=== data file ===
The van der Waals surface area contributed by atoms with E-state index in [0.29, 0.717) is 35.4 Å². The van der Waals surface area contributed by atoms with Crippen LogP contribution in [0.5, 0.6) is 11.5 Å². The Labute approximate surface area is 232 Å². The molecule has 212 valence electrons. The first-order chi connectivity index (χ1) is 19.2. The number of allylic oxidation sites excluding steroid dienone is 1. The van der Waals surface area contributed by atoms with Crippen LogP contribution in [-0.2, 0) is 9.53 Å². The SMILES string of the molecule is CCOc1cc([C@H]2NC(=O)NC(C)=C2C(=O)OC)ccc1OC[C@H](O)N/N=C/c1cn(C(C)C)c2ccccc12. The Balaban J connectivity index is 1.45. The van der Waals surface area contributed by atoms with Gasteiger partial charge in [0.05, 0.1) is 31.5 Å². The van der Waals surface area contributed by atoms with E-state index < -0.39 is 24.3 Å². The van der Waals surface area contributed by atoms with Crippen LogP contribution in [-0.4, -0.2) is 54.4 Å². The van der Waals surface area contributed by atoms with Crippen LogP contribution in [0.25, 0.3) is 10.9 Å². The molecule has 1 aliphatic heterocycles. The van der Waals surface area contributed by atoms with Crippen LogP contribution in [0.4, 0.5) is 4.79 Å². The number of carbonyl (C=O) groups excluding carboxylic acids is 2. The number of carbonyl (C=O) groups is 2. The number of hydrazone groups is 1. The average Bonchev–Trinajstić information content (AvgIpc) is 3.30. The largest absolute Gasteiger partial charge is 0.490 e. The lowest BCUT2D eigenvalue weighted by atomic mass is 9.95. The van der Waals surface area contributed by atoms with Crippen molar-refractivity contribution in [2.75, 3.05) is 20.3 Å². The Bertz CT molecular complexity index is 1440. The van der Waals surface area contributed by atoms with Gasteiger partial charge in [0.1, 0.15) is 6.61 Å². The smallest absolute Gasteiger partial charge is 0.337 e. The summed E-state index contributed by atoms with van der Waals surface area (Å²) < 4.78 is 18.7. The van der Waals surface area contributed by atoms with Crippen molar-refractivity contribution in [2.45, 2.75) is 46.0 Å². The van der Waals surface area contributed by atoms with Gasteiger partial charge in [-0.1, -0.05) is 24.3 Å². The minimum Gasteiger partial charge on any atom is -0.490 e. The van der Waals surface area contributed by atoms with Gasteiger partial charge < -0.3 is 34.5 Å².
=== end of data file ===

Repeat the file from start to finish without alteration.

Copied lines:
The van der Waals surface area contributed by atoms with E-state index in [0.29, 0.717) is 35.4 Å². The van der Waals surface area contributed by atoms with Crippen LogP contribution in [0.5, 0.6) is 11.5 Å². The Labute approximate surface area is 232 Å². The molecule has 212 valence electrons. The first-order chi connectivity index (χ1) is 19.2. The number of allylic oxidation sites excluding steroid dienone is 1. The van der Waals surface area contributed by atoms with Crippen LogP contribution in [-0.2, 0) is 9.53 Å². The SMILES string of the molecule is CCOc1cc([C@H]2NC(=O)NC(C)=C2C(=O)OC)ccc1OC[C@H](O)N/N=C/c1cn(C(C)C)c2ccccc12. The Balaban J connectivity index is 1.45. The van der Waals surface area contributed by atoms with Gasteiger partial charge in [0.05, 0.1) is 31.5 Å². The van der Waals surface area contributed by atoms with E-state index < -0.39 is 24.3 Å². The van der Waals surface area contributed by atoms with Crippen LogP contribution in [-0.4, -0.2) is 54.4 Å². The van der Waals surface area contributed by atoms with Crippen LogP contribution in [0.25, 0.3) is 10.9 Å². The molecule has 1 aliphatic heterocycles. The van der Waals surface area contributed by atoms with Crippen LogP contribution in [0.4, 0.5) is 4.79 Å². The number of carbonyl (C=O) groups excluding carboxylic acids is 2. The number of carbonyl (C=O) groups is 2. The number of hydrazone groups is 1. The average Bonchev–Trinajstić information content (AvgIpc) is 3.30. The largest absolute Gasteiger partial charge is 0.490 e. The lowest BCUT2D eigenvalue weighted by atomic mass is 9.95. The van der Waals surface area contributed by atoms with Crippen molar-refractivity contribution in [2.75, 3.05) is 20.3 Å². The Bertz CT molecular complexity index is 1440. The van der Waals surface area contributed by atoms with Gasteiger partial charge in [0.1, 0.15) is 6.61 Å². The smallest absolute Gasteiger partial charge is 0.337 e. The summed E-state index contributed by atoms with van der Waals surface area (Å²) < 4.78 is 18.7. The van der Waals surface area contributed by atoms with Crippen molar-refractivity contribution in [2.45, 2.75) is 46.0 Å². The van der Waals surface area contributed by atoms with Gasteiger partial charge in [-0.1, -0.05) is 24.3 Å². The minimum Gasteiger partial charge on any atom is -0.490 e. The van der Waals surface area contributed by atoms with Gasteiger partial charge < -0.3 is 34.5 Å².